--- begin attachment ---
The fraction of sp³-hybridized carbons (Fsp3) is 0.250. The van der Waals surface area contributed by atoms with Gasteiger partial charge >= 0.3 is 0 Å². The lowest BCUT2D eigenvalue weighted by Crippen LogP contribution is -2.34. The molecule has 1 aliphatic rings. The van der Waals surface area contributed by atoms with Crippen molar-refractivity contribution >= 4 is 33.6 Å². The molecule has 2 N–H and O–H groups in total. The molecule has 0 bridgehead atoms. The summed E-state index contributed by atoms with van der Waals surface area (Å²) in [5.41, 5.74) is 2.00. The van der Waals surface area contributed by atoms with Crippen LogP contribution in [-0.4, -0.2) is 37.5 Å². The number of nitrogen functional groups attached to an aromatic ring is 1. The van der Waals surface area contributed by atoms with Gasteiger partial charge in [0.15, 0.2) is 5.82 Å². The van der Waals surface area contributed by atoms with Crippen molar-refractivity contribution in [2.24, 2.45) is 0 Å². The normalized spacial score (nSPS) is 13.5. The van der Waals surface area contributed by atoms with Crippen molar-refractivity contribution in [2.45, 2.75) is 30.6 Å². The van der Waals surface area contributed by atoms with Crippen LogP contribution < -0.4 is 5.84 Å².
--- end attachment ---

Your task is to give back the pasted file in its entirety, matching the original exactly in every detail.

The fraction of sp³-hybridized carbons (Fsp3) is 0.250. The van der Waals surface area contributed by atoms with Gasteiger partial charge >= 0.3 is 0 Å². The lowest BCUT2D eigenvalue weighted by Crippen LogP contribution is -2.34. The molecule has 1 aliphatic rings. The van der Waals surface area contributed by atoms with Crippen molar-refractivity contribution >= 4 is 33.6 Å². The molecule has 2 N–H and O–H groups in total. The molecule has 0 bridgehead atoms. The summed E-state index contributed by atoms with van der Waals surface area (Å²) in [5.41, 5.74) is 2.00. The van der Waals surface area contributed by atoms with Crippen LogP contribution in [-0.4, -0.2) is 37.5 Å². The number of nitrogen functional groups attached to an aromatic ring is 1. The van der Waals surface area contributed by atoms with Gasteiger partial charge in [0.15, 0.2) is 5.82 Å². The van der Waals surface area contributed by atoms with Crippen molar-refractivity contribution in [2.24, 2.45) is 0 Å². The normalized spacial score (nSPS) is 13.5. The van der Waals surface area contributed by atoms with Crippen molar-refractivity contribution in [2.45, 2.75) is 30.6 Å². The van der Waals surface area contributed by atoms with Crippen LogP contribution < -0.4 is 5.84 Å².